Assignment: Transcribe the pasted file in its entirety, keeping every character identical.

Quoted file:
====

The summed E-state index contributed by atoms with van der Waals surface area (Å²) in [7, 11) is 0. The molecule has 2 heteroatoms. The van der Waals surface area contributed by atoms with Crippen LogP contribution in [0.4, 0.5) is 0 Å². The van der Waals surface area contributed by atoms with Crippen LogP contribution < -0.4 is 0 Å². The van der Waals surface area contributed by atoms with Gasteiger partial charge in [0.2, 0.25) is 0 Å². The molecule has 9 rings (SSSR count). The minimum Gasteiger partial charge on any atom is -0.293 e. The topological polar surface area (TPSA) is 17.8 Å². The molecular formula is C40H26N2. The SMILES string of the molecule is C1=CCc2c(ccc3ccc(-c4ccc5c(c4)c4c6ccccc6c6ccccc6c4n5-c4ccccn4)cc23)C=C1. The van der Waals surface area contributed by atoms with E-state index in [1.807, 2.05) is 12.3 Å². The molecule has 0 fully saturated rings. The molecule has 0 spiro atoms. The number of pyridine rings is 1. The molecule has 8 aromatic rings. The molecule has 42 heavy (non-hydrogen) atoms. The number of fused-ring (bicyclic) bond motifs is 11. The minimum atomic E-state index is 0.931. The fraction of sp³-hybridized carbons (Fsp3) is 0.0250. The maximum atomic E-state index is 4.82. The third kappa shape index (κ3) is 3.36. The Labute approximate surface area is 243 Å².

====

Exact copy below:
The summed E-state index contributed by atoms with van der Waals surface area (Å²) in [7, 11) is 0. The molecule has 2 heteroatoms. The van der Waals surface area contributed by atoms with Crippen LogP contribution in [0.4, 0.5) is 0 Å². The van der Waals surface area contributed by atoms with Crippen LogP contribution < -0.4 is 0 Å². The van der Waals surface area contributed by atoms with Gasteiger partial charge in [0.2, 0.25) is 0 Å². The molecule has 9 rings (SSSR count). The minimum Gasteiger partial charge on any atom is -0.293 e. The topological polar surface area (TPSA) is 17.8 Å². The molecular formula is C40H26N2. The SMILES string of the molecule is C1=CCc2c(ccc3ccc(-c4ccc5c(c4)c4c6ccccc6c6ccccc6c4n5-c4ccccn4)cc23)C=C1. The van der Waals surface area contributed by atoms with E-state index in [1.807, 2.05) is 12.3 Å². The molecule has 0 fully saturated rings. The molecule has 0 spiro atoms. The number of pyridine rings is 1. The molecule has 8 aromatic rings. The molecule has 42 heavy (non-hydrogen) atoms. The number of fused-ring (bicyclic) bond motifs is 11. The minimum atomic E-state index is 0.931. The fraction of sp³-hybridized carbons (Fsp3) is 0.0250. The maximum atomic E-state index is 4.82. The third kappa shape index (κ3) is 3.36. The Labute approximate surface area is 243 Å².